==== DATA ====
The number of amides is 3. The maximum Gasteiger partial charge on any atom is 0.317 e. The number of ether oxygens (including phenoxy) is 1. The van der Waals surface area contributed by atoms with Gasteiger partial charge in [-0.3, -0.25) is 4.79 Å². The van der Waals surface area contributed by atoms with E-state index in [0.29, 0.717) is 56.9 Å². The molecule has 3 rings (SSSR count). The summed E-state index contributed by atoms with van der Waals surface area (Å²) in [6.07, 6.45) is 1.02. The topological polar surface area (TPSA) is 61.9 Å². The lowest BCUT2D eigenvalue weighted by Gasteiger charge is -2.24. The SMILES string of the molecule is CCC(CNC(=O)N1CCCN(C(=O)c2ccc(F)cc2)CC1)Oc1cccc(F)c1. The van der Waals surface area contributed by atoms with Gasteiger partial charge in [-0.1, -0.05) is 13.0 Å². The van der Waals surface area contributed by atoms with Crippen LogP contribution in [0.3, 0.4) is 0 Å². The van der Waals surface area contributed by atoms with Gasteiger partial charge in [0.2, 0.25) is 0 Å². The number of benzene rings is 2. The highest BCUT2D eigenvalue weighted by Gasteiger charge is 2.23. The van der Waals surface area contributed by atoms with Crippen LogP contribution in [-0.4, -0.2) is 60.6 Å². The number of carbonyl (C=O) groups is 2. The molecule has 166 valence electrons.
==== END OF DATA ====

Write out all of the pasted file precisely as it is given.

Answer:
The number of amides is 3. The maximum Gasteiger partial charge on any atom is 0.317 e. The number of ether oxygens (including phenoxy) is 1. The van der Waals surface area contributed by atoms with Gasteiger partial charge in [-0.3, -0.25) is 4.79 Å². The van der Waals surface area contributed by atoms with E-state index in [0.29, 0.717) is 56.9 Å². The molecule has 3 rings (SSSR count). The summed E-state index contributed by atoms with van der Waals surface area (Å²) in [6.07, 6.45) is 1.02. The topological polar surface area (TPSA) is 61.9 Å². The lowest BCUT2D eigenvalue weighted by Gasteiger charge is -2.24. The SMILES string of the molecule is CCC(CNC(=O)N1CCCN(C(=O)c2ccc(F)cc2)CC1)Oc1cccc(F)c1. The van der Waals surface area contributed by atoms with Gasteiger partial charge in [-0.1, -0.05) is 13.0 Å². The van der Waals surface area contributed by atoms with Crippen LogP contribution in [0.3, 0.4) is 0 Å². The van der Waals surface area contributed by atoms with Gasteiger partial charge in [0.2, 0.25) is 0 Å². The number of benzene rings is 2. The highest BCUT2D eigenvalue weighted by Gasteiger charge is 2.23. The van der Waals surface area contributed by atoms with Crippen LogP contribution in [-0.4, -0.2) is 60.6 Å². The number of carbonyl (C=O) groups is 2. The molecule has 166 valence electrons.